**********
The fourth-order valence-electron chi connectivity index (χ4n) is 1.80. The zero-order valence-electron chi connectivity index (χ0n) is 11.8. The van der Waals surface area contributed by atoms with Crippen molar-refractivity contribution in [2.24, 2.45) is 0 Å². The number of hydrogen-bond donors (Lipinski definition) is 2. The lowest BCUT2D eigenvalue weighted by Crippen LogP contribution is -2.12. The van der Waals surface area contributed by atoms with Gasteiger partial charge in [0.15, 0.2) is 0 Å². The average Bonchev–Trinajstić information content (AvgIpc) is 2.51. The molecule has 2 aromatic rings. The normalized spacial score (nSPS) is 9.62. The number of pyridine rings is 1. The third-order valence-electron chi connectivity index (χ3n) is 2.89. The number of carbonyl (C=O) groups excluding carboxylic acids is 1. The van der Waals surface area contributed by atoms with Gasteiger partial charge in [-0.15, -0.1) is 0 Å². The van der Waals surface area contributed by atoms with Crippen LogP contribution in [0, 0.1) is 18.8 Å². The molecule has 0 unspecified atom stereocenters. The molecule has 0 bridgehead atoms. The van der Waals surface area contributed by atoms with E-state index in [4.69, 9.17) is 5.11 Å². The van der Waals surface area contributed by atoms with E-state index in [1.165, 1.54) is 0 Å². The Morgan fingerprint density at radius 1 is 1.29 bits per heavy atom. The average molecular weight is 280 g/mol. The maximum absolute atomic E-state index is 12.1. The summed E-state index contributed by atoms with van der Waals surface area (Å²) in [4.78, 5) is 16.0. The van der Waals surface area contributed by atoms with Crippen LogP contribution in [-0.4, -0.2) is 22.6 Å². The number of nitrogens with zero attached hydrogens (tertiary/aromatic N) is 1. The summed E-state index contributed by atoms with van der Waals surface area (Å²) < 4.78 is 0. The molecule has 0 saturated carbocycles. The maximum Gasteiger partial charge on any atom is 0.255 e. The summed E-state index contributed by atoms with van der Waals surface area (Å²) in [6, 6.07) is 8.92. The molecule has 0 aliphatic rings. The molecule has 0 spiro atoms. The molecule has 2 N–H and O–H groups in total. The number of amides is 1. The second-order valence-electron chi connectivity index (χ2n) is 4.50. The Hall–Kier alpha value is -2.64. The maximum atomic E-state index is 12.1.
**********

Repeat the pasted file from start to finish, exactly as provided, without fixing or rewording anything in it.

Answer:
The fourth-order valence-electron chi connectivity index (χ4n) is 1.80. The zero-order valence-electron chi connectivity index (χ0n) is 11.8. The van der Waals surface area contributed by atoms with Crippen molar-refractivity contribution in [2.24, 2.45) is 0 Å². The number of hydrogen-bond donors (Lipinski definition) is 2. The lowest BCUT2D eigenvalue weighted by Crippen LogP contribution is -2.12. The van der Waals surface area contributed by atoms with Gasteiger partial charge in [0.15, 0.2) is 0 Å². The average Bonchev–Trinajstić information content (AvgIpc) is 2.51. The molecule has 2 aromatic rings. The normalized spacial score (nSPS) is 9.62. The number of pyridine rings is 1. The third-order valence-electron chi connectivity index (χ3n) is 2.89. The number of carbonyl (C=O) groups excluding carboxylic acids is 1. The van der Waals surface area contributed by atoms with Gasteiger partial charge in [-0.15, -0.1) is 0 Å². The van der Waals surface area contributed by atoms with Crippen LogP contribution in [0, 0.1) is 18.8 Å². The molecule has 0 unspecified atom stereocenters. The molecule has 0 bridgehead atoms. The van der Waals surface area contributed by atoms with E-state index in [4.69, 9.17) is 5.11 Å². The van der Waals surface area contributed by atoms with E-state index in [1.165, 1.54) is 0 Å². The Morgan fingerprint density at radius 1 is 1.29 bits per heavy atom. The average molecular weight is 280 g/mol. The maximum absolute atomic E-state index is 12.1. The summed E-state index contributed by atoms with van der Waals surface area (Å²) in [4.78, 5) is 16.0. The van der Waals surface area contributed by atoms with Crippen LogP contribution in [-0.4, -0.2) is 22.6 Å². The number of nitrogens with zero attached hydrogens (tertiary/aromatic N) is 1. The summed E-state index contributed by atoms with van der Waals surface area (Å²) < 4.78 is 0. The molecule has 0 saturated carbocycles. The maximum Gasteiger partial charge on any atom is 0.255 e. The summed E-state index contributed by atoms with van der Waals surface area (Å²) in [6, 6.07) is 8.92. The molecule has 0 aliphatic rings. The molecule has 0 spiro atoms. The molecule has 2 N–H and O–H groups in total. The number of amides is 1. The second-order valence-electron chi connectivity index (χ2n) is 4.50. The Hall–Kier alpha value is -2.64. The maximum atomic E-state index is 12.1.